When is the housing market going to collapse? Experts weigh

Ask anyone who’s tried to buy a home in the past few months and they’ll tell you horror stories of record high prices and bidding wars that leave them empty-handed or paying way above the market. asking price.

With the housing market burning for almost a year now, people are starting to wonder how long the frenzy can last. The number of Google searches asking “when is the housing market going to collapse»Increased by 2,450% between March and April.

Homeowners today well remember how home prices rose and rose in the early 2000s, only to crash dramatically in 2007 and 2008, dragging the rest of the economy with them. But do rising house prices necessarily mean a bubble? And does a real estate bubble necessarily have to end in a crash?

“We are definitely in a real estate boom, and possibly on the verge of a bubble,” said Ali Wolfe, chief economist at housing consultancy Zonda. “But it can also be argued that today’s prices are justified given the fundamentals.”

What makes this housing market different?

Even though prices are rising, the real estate market today is very different from what it was in 2006. Back then, the price increases were largely due to speculation. An oversupply of housing and loose lending practices made homeownership easier. When prices inevitably fell, many borrowers got stuck with homes they couldn’t actually afford and ended up being foreclosed, leading to further price cuts.

This time, demand is fueled by historically low interest rate, but it is also influenced by demographics and lifestyle changes caused by the pandemic. This demand, coupled with a record level of inventory, is driving the rise in home prices.

First-time buyers are taking advantage of low rates to get into starter homes while moving buyers are taking advantage of the equity they have earned in their homes to buy larger, more comfortable homes in light of the new Work at home reality.

Not only are the causes different, but buyers today are also better prepared financially to deal with any housing market downturn, notes Christian Wallace, real estate manager at lender Better.com.

During the pandemic, the average credit score rose seven points to 710. Americans also managed to increase their savings to the tune of $ 1.9 trillion, meaning many saved enough for larger down payments. , which means they start with more equity in their home. and their monthly payments are more affordable.

Meanwhile, current owners earned $ 1.5 trillion in equity in 2020, according to CoreLogic. This means that, if for some reason people fall behind in their mortgage payments, most have options other than foreclosure, including refinancing or selling the home. According to Odeta Kushi, deputy chief economist at First American, for every 1% annual home price appreciation, there are 6,700 fewer foreclosures.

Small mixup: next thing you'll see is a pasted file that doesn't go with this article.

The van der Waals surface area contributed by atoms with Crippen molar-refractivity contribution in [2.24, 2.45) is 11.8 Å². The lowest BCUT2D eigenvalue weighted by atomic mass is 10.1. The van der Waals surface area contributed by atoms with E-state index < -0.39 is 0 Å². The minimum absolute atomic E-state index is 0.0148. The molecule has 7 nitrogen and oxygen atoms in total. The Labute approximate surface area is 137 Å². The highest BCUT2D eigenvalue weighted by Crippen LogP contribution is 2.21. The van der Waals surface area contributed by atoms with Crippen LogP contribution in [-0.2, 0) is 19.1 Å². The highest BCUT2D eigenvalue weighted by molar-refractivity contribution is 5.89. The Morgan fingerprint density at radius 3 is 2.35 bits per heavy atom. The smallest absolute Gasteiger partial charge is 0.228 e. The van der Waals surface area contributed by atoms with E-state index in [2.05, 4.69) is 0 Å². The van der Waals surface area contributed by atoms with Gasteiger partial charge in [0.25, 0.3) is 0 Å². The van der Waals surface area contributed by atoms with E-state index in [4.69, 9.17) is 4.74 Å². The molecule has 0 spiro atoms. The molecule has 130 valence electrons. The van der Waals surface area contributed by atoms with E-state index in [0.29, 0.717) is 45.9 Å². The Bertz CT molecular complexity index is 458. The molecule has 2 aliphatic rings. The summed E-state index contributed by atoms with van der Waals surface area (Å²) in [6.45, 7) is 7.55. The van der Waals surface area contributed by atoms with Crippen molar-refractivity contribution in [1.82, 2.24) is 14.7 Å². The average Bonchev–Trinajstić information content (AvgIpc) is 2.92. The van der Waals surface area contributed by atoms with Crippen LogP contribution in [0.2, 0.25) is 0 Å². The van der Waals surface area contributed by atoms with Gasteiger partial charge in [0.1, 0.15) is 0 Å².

During the housing crisis, people with little equity ended up owing more on their mortgages than the value of their homes, causing some of them to vacate their properties.

Fortunately, lending standards are much stricter this time around, as banks and government regulations ensure borrowers can afford their home loans. For example, it is now much more difficult to get a loan without a down payment.

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Could there be a “crash”?

In order to know for sure that the real estate market is in a bubble, the bubble must burst. And for there to be a dramatic drop in house prices, something would have to trigger a dramatic change in course in the housing market.

While mortgage rates are expected to rise for the rest of the year, most experts predict a slow increase. Even then, interest rates are expected to stay near their historic lows. Without a rapid rate shock, the worst that could happen, notes Noah Rosenblatt, co-founder of real estate analysis firm UrbanDigs, is that the housing market would gradually cool down.

“First, the offers go down, then, with a certain delay, the sellers adapt and lower their prices,” he explains.

Due to the severe shortage of homes for sale, Joel Kan, associate vice president of economic and industrial forecasting for the Mortgage Bankers Association, agrees that a sharp drop in prices is unlikely.

“With the shortage, we don’t expect there to be any kind of big drop in house prices because there is a lot of demand out there that can absorb any additional supply that comes into the market,” he said. Kan said.

What about those who may have overpaid for a house?

For some who may have paid well above the asking price, it is natural to worry about a possible real estate crash. But for buyers who aren’t planning on selling their home anytime soon, Rosenblatt says, there shouldn’t be a problem as long as you can comfortably afford the monthly payments.

On the other hand, buyers who have spread too far or taken too much risk could be the losers if the market has already started to moderate when they are trying to sell. Speculators looking to profit from the warm market could also incur losses if the market starts to run out of steam.

Ultimately, Rosenblatt is bullish about the housing market and doesn’t see the long-term effects of a potential “crash”.

“If the housing market does undergo a correction, I don’t think it will be a long time,” says Rosenblatt. “I think it’s going to be quick that just takes away the excesses that have happened in this cycle. This will eliminate the bad investment.

More money :

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